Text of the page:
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Equine Influenza – ‘Flu’

Horses are susceptible to a number of serious infectious diseases, eg influenza (flu) and tetanus (lockjaw). Fortunately there are vaccines available for some of these common conditions.

Equine influenza is a highly contagious viral disease that affects the upper and lower respiratory tract of the horse caused by different strains of influenza virus. A horse contracts the virus either through contact with an infected horse or indirectly by contaminated environments/air. Infected horses incubate the disease for 1-3 days before displaying any symptoms, which is why outbreaks of equine influenza spread so rapidly.

The disease is endemic now, but it tends to mutate to new strains which, once developed abroad, if introduced to this country act as epidemic infections. Foreign strains of the disease can cause local to national outbreaks. There are, however, vaccines that are kept up-to-date for regular use to protect horses from the disease.

Symptoms include:

  • A rise in temperature up to 41°C (106°F) for 1-3 days (often undetected)
  • A harsh, dry cough of sudden onset that persists for 2-3 weeks or more
  • Clear nasal discharge progressing to thick, green-yellow discharge
  • Lethargy/depression
  • Loss of appetite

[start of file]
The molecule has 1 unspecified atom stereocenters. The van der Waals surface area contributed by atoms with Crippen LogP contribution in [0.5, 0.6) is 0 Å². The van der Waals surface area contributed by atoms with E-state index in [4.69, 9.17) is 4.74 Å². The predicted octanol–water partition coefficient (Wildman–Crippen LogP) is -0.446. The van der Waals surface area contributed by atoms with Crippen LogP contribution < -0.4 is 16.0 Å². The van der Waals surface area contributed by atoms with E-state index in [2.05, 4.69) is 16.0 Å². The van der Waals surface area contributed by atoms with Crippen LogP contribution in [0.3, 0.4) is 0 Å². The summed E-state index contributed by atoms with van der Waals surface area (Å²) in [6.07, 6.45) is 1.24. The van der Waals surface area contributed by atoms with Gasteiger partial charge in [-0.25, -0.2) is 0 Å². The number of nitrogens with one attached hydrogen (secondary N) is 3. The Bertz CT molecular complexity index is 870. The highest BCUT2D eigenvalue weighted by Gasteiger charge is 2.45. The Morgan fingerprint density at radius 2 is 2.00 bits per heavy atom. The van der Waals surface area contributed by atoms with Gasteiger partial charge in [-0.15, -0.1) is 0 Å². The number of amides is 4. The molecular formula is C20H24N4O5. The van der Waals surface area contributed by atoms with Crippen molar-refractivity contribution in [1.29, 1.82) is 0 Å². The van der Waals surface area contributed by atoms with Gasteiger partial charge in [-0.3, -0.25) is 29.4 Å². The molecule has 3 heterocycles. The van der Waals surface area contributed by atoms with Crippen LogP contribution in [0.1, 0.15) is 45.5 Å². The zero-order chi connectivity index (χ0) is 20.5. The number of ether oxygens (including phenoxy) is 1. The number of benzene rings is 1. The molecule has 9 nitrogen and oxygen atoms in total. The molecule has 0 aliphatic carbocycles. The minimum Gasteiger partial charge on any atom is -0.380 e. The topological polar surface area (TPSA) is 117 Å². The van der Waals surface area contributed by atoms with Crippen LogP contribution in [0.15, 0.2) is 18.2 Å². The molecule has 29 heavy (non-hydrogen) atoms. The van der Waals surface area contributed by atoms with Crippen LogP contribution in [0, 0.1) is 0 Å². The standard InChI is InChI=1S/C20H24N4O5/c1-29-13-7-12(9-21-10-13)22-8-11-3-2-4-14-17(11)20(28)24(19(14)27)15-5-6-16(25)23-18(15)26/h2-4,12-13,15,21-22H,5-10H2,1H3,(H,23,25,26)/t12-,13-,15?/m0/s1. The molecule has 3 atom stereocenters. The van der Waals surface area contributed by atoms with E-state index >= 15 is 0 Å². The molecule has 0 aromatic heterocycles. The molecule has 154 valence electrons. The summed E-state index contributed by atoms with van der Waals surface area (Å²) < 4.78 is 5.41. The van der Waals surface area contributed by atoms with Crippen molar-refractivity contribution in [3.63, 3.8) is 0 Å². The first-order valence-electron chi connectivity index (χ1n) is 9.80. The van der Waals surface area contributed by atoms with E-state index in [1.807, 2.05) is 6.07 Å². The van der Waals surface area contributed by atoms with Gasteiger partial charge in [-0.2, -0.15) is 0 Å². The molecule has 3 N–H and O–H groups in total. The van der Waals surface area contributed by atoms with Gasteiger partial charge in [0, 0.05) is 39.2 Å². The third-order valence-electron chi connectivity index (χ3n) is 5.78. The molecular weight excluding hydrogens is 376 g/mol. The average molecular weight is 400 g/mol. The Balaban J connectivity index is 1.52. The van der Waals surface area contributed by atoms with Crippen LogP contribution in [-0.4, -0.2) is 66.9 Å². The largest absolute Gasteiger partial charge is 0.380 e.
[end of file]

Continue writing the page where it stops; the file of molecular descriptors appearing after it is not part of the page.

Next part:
Approved vaccination schedules for the influenza vaccine are published by the Jockey Club, International Equestrian Federation (FEI) and various show societies and committees and these form part of the entry requirements for horses competing or racing in their events. Unfortunately, these schedules differ between organisations and it is confusing for the owner to determine which they should follow. To complicate matters further, the manufacturers’ of each vaccine recommend a different schedule again, based on the efficiency of their vaccines determined by clinical trials.

The manufacturers’ recommendations provide your horse with the most protection against influenza and will satisfy Jockey Club, FEI, most racecourse and show committee regulations.

Vaccination is essential and very effective. The most common manufacturer’s vaccination schedule for equine influenza is:

  • Primary course – 2 injections, 28-42 days apart
  • First booster – 182 days (6 months) after 2nd primary injection
  • Following boosters – annually, within 365 days of preceding booster. However, if in a high risk group, i.e. competing, showing, etc or during an outbreak, a booster should be given every 6 months

If you observe any signs of equine influenza then make sure you do the following:

  • Call the vet immediately
  • Stable your horse
  • Do not exercise

Equine influenza in most adult horses causes tracheobronchitis which is fairly easy to control and treat. Your horse is likely to recover in a relatively short period of time, usually within 1-3 weeks, if the problem is diagnosed early on. In young foals, animals that are stressed in other ways or where secondary bacterial infection of the lower respiratory tract occurs, then there may be additional complications of pneumonia or damage to the heart muscle (myocarditis).

  • Isolate any new arrival into a stable yard for 3 weeks
  • Maintain good ventilation and dust-free regimens in stables
  • Make sure all horses in a stable yard, including your own, are correctly vaccinated.